Possible roles of transglutaminases in molecular mechanisms responsible for cancer and human neurodegenerative diseases
AbstractTransglutaminases are a family of Ca2+- dependent enzymes which catalyze posttranslational modifications of proteins. The main activity of these enzymes is the crosslinking of glutaminyl residues of a protein/peptide substrate to lysyl residues of a protein/peptide co-substrate. In addition to lysyl residues, other second nucleophilic co-substrates may include monoamines or polyamines (to form mono- or bi-substituted/ crosslinked adducts) or -OH groups (to form ester linkages). In absence of co-substrates, the nucleophile may be water, resulting in the net deamidation of the glutaminyl residue. Transglutaminase activity has been suggested to be involved in molecular mechanisms responsible for either physiological or pathological processes. In particular, transglutaminase activity has been shown to be responsible for human autoimmune diseases and Celiac Disease is just one of them. Interestingly, cancer and neurodegenerative diseases, such as Alzheimer’s Disease, Parkinson’s Disease, supranuclear palsy and Huntington’s Disease, are characterized in part by aberrant transglutaminase activity and by increased cross-linked proteins in affected tissues. This review describes the possible molecular mechanisms by which these enzymes could be responsible for such diseases and the possible use of transglutaminase inhibitors for patients with diseases characterized by aberrant transglutaminase activity.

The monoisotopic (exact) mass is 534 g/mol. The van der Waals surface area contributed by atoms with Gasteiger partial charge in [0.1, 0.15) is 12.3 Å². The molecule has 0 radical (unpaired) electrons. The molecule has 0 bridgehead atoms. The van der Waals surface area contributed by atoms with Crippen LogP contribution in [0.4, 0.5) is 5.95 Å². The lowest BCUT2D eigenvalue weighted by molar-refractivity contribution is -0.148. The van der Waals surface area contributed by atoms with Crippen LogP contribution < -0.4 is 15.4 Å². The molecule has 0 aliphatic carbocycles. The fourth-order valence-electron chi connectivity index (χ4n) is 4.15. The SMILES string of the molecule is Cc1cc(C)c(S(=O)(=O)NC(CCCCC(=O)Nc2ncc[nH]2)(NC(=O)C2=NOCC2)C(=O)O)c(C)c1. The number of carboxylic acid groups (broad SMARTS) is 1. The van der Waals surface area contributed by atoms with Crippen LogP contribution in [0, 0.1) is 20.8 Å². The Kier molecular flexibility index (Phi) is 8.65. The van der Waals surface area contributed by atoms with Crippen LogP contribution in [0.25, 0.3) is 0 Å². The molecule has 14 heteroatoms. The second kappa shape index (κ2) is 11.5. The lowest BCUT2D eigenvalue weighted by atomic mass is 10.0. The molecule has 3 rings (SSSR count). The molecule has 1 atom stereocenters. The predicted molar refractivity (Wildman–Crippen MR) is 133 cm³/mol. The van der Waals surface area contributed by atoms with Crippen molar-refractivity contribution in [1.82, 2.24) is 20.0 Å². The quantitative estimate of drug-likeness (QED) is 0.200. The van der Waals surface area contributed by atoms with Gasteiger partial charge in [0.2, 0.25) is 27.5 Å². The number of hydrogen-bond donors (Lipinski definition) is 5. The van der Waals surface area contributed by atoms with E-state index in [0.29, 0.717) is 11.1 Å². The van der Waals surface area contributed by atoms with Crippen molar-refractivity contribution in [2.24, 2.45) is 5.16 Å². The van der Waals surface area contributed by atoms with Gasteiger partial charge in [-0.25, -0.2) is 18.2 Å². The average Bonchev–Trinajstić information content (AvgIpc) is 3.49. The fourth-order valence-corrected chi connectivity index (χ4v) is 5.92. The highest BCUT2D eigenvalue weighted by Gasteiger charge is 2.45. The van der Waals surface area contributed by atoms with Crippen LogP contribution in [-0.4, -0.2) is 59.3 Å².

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Copyright (c) 2017 Gabriella Misso, Nicola Gaetano Gatta, Mayra Rachele Zarone, Gaetano Cammarota, Anna Grimaldi, Vittorio Gentile
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